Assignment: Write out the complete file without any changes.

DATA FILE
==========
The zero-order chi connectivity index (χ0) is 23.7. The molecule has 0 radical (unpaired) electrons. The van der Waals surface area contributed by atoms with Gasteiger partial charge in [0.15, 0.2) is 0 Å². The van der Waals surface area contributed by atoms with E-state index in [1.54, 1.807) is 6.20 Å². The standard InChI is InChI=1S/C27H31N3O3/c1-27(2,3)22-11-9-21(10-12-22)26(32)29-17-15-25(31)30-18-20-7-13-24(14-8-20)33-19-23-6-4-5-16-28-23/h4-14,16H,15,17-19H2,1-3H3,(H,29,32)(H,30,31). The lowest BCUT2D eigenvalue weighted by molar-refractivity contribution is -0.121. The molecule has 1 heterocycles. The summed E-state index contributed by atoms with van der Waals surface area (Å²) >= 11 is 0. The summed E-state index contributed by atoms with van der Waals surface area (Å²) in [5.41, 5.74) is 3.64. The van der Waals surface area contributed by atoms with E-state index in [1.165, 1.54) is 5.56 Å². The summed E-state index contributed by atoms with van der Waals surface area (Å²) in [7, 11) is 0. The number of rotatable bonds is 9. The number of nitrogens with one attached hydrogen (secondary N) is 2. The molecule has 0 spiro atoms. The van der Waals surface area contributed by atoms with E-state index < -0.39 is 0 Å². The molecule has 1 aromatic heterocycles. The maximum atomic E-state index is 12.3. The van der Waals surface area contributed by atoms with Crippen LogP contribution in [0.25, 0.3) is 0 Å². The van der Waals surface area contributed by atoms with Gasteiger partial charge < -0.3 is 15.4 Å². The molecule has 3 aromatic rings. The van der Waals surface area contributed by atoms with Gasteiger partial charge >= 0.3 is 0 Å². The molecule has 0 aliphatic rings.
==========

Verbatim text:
The zero-order chi connectivity index (χ0) is 23.7. The molecule has 0 radical (unpaired) electrons. The van der Waals surface area contributed by atoms with Gasteiger partial charge in [0.15, 0.2) is 0 Å². The van der Waals surface area contributed by atoms with E-state index in [1.54, 1.807) is 6.20 Å². The standard InChI is InChI=1S/C27H31N3O3/c1-27(2,3)22-11-9-21(10-12-22)26(32)29-17-15-25(31)30-18-20-7-13-24(14-8-20)33-19-23-6-4-5-16-28-23/h4-14,16H,15,17-19H2,1-3H3,(H,29,32)(H,30,31). The lowest BCUT2D eigenvalue weighted by molar-refractivity contribution is -0.121. The molecule has 1 heterocycles. The summed E-state index contributed by atoms with van der Waals surface area (Å²) >= 11 is 0. The summed E-state index contributed by atoms with van der Waals surface area (Å²) in [5.41, 5.74) is 3.64. The van der Waals surface area contributed by atoms with E-state index in [1.165, 1.54) is 5.56 Å². The summed E-state index contributed by atoms with van der Waals surface area (Å²) in [7, 11) is 0. The number of rotatable bonds is 9. The number of nitrogens with one attached hydrogen (secondary N) is 2. The molecule has 0 spiro atoms. The van der Waals surface area contributed by atoms with E-state index < -0.39 is 0 Å². The molecule has 1 aromatic heterocycles. The maximum atomic E-state index is 12.3. The van der Waals surface area contributed by atoms with Crippen LogP contribution in [0.25, 0.3) is 0 Å². The van der Waals surface area contributed by atoms with Gasteiger partial charge < -0.3 is 15.4 Å². The molecule has 3 aromatic rings. The van der Waals surface area contributed by atoms with Gasteiger partial charge >= 0.3 is 0 Å². The molecule has 0 aliphatic rings.